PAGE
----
Wednesday, June 08, 2005

Ron's post today on the publication history of Jennifer Moxley has me reflecting on my own publication history-in-progress. There is a very real sense in which my first book has never been published: that was the manuscript called News of the Blazing World, which eventually ballooned into two manuscripts: Selah and The Nature Theater of Oklahoma. Oklahoma feels in some ways more like a first book than Selah does, largely because it contains some of the oldest poems I still consider worthwhile, and also because it's more of a collection while I think of Selah as something of a concept album. (I loved the whole, er, concept of concept albums when I was a teenager: such supergroup albums as Jethro Tull's Aqualung and Thick as a Brick, The Who's Tommy and Quadrophenia, Queen's A Night at the Opera, and even Styx's Kilroy Was Here (remember "Mr. Roboto"?) had at as much influence on my early poetic ambitions as The Waste Land did.) In the meantime I've gone and published my third book, Fourier Series, as my second, and am peddling my fourth book, Severance Songs, as my third. Confused? All right, leaving "Blazing World" out of it, here are the collected books of Joshua Corey in their ideal order of publication:
1) The Nature Theater of Oklahoma
2) Selah
3) Fourier Series
4) Severance Songs
5) work-in-progress...
I worry that Nature Theater will be at a disdvantage as my third or fourth book, as it's likely to be. It's a strong collection, I believe (I've published two-thirds of the poems in magazines), but it's definitely a mode I'm moving further and further away from. Though I may be a poor judge of this sort of thing: writers are sometimes the last to know about their own quirks and consistencies. Maybe when all four books are out I will look at Amazon's concordance feature and discover they all have the same favorite words.

Some more thoughts on Coolidge and difficulty, extracted from an e-mail I wrote in answer to one from Simon DeDeo. The sheer mass of text Coolidge has produced inspires some of the vertigo I associate with the mathematical sublime, and a number of modernists and postmodernists have applied this strategy, simply overwhelming us with the size of their texts: Stein comes to mind, as does the Joyce of Finnegans Wake, and more recent oddities like Bruce Andrews, Kenneth Goldsmith, and Silliman himself (I find any single page of Tjanting mesmerizing but multiple pages numb me out). A Kantian speculation: perhaps most people experience only the unpleasure of the decentered ego when they encounter this sort of work and don't stay with it long enough for the triumphant recuperation of reason to take place? A perhaps more straightforward analysis of the pleasures of difficulty than the one I've tried to provide.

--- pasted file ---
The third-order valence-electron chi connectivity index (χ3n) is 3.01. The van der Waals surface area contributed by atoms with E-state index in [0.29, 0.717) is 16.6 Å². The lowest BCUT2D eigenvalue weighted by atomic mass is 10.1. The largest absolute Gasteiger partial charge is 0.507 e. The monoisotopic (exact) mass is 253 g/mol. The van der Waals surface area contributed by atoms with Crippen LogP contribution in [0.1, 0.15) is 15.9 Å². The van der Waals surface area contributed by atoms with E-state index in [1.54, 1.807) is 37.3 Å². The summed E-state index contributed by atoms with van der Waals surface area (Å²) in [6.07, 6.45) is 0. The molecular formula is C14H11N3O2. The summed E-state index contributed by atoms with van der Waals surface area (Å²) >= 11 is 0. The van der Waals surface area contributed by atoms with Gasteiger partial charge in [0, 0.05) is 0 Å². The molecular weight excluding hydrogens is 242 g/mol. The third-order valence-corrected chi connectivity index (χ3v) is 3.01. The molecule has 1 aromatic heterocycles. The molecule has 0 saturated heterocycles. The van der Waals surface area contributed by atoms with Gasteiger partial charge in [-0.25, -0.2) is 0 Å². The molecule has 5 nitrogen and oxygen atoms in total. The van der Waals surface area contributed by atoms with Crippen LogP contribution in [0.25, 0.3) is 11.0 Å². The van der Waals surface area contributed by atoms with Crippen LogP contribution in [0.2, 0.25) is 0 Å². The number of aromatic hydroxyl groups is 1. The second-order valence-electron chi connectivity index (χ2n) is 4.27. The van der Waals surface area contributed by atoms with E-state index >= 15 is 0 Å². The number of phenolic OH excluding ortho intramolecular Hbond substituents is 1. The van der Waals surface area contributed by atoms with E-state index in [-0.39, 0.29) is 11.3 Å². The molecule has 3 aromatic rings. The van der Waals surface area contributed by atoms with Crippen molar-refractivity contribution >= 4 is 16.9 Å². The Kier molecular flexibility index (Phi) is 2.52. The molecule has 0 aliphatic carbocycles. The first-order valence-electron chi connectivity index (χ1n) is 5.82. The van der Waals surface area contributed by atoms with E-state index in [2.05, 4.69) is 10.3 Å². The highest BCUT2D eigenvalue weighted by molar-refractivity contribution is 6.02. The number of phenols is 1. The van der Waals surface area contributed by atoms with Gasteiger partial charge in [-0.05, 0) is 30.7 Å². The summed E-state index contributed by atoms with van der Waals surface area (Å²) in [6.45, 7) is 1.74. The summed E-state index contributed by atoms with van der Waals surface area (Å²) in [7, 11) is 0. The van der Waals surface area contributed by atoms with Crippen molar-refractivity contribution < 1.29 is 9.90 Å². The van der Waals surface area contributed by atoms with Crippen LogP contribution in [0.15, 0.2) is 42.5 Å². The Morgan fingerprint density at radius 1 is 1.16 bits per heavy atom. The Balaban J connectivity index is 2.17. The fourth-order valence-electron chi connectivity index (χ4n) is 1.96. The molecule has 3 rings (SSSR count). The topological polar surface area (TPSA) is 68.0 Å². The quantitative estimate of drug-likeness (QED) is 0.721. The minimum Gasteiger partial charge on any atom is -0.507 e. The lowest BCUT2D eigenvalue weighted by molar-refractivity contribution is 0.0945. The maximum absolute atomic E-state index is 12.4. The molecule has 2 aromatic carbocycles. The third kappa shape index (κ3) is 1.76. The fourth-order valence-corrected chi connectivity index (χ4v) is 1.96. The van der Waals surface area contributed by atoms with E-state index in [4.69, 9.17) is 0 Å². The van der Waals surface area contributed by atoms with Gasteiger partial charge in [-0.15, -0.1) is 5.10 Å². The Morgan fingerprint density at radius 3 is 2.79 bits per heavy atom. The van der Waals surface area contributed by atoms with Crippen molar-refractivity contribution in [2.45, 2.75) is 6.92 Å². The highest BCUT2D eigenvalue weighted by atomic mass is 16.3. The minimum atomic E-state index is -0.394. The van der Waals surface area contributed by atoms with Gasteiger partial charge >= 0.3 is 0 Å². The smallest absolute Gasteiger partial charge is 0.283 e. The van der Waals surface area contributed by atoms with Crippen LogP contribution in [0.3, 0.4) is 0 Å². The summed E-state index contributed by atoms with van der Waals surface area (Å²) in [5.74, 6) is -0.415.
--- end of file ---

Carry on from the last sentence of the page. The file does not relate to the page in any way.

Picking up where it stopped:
Freedom vs. wholeness: Here's the key passage from Baker:
Thus modern culture, in the wake of romanticism, has been signfiicantly shaped by a tension between the ideal of "radical freedom" and the ideal of "expressive integrity," a longing for creative independence and a longing for existential wholeness, a Kantian emphasis on individual self-legislation and a Hegelian emphasis on social reconciliation, or, as I occasionally characterized this tension in my discussion of Wordsworth in chapter 1, a search for creative departure and a search for relational embeddedness. Wordsworth's poetry, indeed, is emblematic in the way it hovers in the midst of these larger cultural tensions. Yet many modern poetries, in particular those I've characterized as passages of the extravagant [the poets Bob discusses in detail are Wordsworth, Rimbaud, Dickinson, and Mallarme], while they bear a utopian valence pointing toward a horizon of restored psychic and social wholeness, initially manifest, in their metamorphic crossing of common boundaries, a movement of imaginative freedom. Therein lies a source of their great power and of many of their predicaments. (274)
Bob goes on to characterize Breton as being primarily oriented toward Freedom while Eliot is primarily oriented toward Wholeness—though no doubt you could find residues of the other half of the dichotomy in each of their poetries. So what I'm curious about right now is the possibility of a return (the fundamental nostalgic gesture) that is a spiral instead of a circle, that takes on the energy of outward in order to build a home. It's my theory that postmodern pastoral, starting with Pound, tries to accomplish this, negating technological totalities and spiraling back toward nature as a starting point for something new. And I'm now starting to conceive of a post-postmodern pastoral which actually builds or discovers or recovers something, as opposed to merely tarrying with the negative. Johnson's ARK-itecture may be the key example of this new kind of writing, I don't
know yet—I do know he goes beyond Pound, whose equivoval triumph as a poet is the unmaking of his own Fascist idyll.

No comments:

Popular Posts